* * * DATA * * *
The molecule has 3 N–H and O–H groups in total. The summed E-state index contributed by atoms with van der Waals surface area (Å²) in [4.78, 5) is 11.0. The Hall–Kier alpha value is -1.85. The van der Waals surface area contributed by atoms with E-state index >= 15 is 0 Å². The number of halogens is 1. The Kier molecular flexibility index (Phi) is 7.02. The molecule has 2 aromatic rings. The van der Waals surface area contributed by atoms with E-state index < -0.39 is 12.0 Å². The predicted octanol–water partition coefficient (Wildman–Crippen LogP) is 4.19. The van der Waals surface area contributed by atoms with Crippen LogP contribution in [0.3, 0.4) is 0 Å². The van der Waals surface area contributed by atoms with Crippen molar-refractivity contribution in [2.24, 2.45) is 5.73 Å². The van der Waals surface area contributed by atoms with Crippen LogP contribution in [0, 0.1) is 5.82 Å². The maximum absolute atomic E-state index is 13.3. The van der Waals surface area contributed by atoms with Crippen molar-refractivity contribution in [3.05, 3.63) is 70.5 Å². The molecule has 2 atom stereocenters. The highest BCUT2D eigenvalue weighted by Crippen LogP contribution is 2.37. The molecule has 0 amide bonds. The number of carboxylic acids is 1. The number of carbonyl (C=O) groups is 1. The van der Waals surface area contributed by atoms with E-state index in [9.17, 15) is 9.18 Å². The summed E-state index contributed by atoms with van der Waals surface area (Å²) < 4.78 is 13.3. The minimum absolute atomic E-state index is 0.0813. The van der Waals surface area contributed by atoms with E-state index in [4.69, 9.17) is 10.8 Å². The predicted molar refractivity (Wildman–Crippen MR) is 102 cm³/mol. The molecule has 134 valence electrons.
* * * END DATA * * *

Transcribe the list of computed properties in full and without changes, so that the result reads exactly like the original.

The molecule has 3 N–H and O–H groups in total. The summed E-state index contributed by atoms with van der Waals surface area (Å²) in [4.78, 5) is 11.0. The Hall–Kier alpha value is -1.85. The van der Waals surface area contributed by atoms with E-state index >= 15 is 0 Å². The number of halogens is 1. The Kier molecular flexibility index (Phi) is 7.02. The molecule has 2 aromatic rings. The van der Waals surface area contributed by atoms with E-state index < -0.39 is 12.0 Å². The predicted octanol–water partition coefficient (Wildman–Crippen LogP) is 4.19. The van der Waals surface area contributed by atoms with Crippen LogP contribution in [0.3, 0.4) is 0 Å². The van der Waals surface area contributed by atoms with Crippen molar-refractivity contribution in [2.24, 2.45) is 5.73 Å². The van der Waals surface area contributed by atoms with Crippen LogP contribution in [0, 0.1) is 5.82 Å². The maximum absolute atomic E-state index is 13.3. The van der Waals surface area contributed by atoms with Crippen molar-refractivity contribution in [3.05, 3.63) is 70.5 Å². The molecule has 2 atom stereocenters. The highest BCUT2D eigenvalue weighted by Crippen LogP contribution is 2.37. The molecule has 0 amide bonds. The number of carboxylic acids is 1. The number of carbonyl (C=O) groups is 1. The van der Waals surface area contributed by atoms with E-state index in [9.17, 15) is 9.18 Å². The summed E-state index contributed by atoms with van der Waals surface area (Å²) < 4.78 is 13.3. The minimum absolute atomic E-state index is 0.0813. The van der Waals surface area contributed by atoms with E-state index in [4.69, 9.17) is 10.8 Å². The predicted molar refractivity (Wildman–Crippen MR) is 102 cm³/mol. The molecule has 134 valence electrons.